in the "io" function. Since it needs Data::Dumper to do the dumping, we
       override the "open" method to "require Data::Dumper" and then pass
       control to the real "open".

       First the code using the module:

           use IO::Dumper;


       And next the IO::Dumper module itself:

           package IO::Dumper;
           use IO::All -base;
           use Data::Dumper;

           sub dump {
               my $self = shift;
               Dumper(@_) > $self;


   Inline Subclassing
       This recipe does the same thing as the previous one, but without
       needing to write a separate module. The only real difference is the
       first line. Since you don't "use" IO::Dumper, you need to still call
       its "import" method manually.


           package IO::Dumper;
           use IO::All -base;
           use Data::Dumper;

           sub dump {
               my $self = shift;
               Dumper(@_) > $self;


       This section gives a full description of all of the methods that you
       can call on IO::All objects. The methods have been grouped into
       subsections based on object construction, option settings,
       configuration, action methods and support for specific modules.

   Object Construction and Initialization Methods
       new There are three ways to create a new IO::All object. The first is
           with the special function "io" which really just calls
           "IO::All->new". The second is by calling "new" as a class method.
           The third is calling "new" as an object instance method. In this
           final case, the new objects attributes are copied from the instance


           All three forms take a single argument, a file descriptor. A file
           descriptor can be any of the following:

               - A file name
               - A file handle
               - A directory name
               - A directory handle
               - A typeglob reference
               - A piped shell command. eq '| ls -al'
               - A socket domain/port.  eg ''
               - '-' means STDIN or STDOUT (depending on usage)
               - '=' means STDERR
               - '$' means an in memory filehandle object
               - '?' means a temporary file
               - A URI including: http, https, ftp and mailto
               - An IO::All object

           If you provide an IO::All object, you will simply get that same
           object returned from the constructor.

           If no file descriptor is provided, an object will still be created,
           but it must be defined by one of the following methods before it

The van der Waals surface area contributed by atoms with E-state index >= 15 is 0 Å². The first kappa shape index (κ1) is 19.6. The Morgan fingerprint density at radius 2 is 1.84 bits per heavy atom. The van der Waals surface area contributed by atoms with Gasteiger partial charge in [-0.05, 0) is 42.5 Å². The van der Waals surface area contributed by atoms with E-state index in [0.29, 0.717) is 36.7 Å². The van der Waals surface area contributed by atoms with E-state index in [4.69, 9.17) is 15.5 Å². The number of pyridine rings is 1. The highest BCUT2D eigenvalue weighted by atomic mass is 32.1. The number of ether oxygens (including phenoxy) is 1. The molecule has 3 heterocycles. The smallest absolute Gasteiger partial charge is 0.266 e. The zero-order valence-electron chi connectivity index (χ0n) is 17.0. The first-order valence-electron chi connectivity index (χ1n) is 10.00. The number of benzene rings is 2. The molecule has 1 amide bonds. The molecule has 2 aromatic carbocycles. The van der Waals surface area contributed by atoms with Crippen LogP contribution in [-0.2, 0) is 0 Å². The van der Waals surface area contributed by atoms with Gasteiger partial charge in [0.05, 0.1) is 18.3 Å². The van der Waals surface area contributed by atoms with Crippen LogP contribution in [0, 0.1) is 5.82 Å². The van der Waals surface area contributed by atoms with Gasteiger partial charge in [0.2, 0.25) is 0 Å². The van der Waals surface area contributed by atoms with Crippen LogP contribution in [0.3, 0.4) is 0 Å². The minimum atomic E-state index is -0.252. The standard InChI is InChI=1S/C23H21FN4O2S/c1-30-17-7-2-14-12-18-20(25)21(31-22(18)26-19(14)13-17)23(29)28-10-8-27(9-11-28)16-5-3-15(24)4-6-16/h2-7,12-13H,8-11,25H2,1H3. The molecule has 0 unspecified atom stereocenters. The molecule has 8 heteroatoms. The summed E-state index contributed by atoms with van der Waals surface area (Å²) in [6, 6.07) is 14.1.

can be used for I/O:


           Using the "file" method sets the type of the object to file and
           sets the pathname of the file if provided.

           It might be important to use this method if you had a file whose
           name was '- ', or if the name might otherwise be confused with a
           directory or a socket.  In this case, either of these statements
           would work the same:

               my $file = io('-')->file;
               my $file = io->file('-');


           Make the object be of type directory.


           Make the object be of type socket.


           Make the object be of type link.


           Make the object be of type pipe. The following two statements are

               my $io = io('ls -l |');
               my $io = io('ls -l')->pipe;
               my $io = io->pipe('ls -l');

       dbm This method takes the names of zero or more DBM modules. The first
           one that is available is used to process the dbm file.

               io('mydbm')->dbm('NDBM_File', 'SDBM_File')->{author} = 'ingy';

           If no module names are provided, the first available of the
           following is used:

               DB_File GDBM_File NDBM_File ODBM_File SDBM_File

           Similar to the "dbm" method, except create a Multi Level DBM object
           using the MLDBM module.

           This method takes the names of zero or more DBM modules and an
           optional serialization module. The first DBM module that is
           available is used to process the MLDBM file. The serialization
           module can be Data::Dumper, Storable or FreezeThaw.

               io('mymldbm')->mldbm('GDBM_File', 'Storable')->{author} =
                 {nickname => 'ingy'};

           Make the object be an in memory filehandle. These are equivalent:

               my $io = io('$');
               my $io = io->string;

           Make the object represent a temporary file. It will automatically
           be open for both read and write.

           Make the object represent either STDIN or STDOUT depending on how
           it is used subsequently. These are equivalent:

               my $io = io('-');
               my $io = io->stdin;

           Make the object represent STDIN.

           Make the object represent STDOUT.

           Make the object represent STDERR.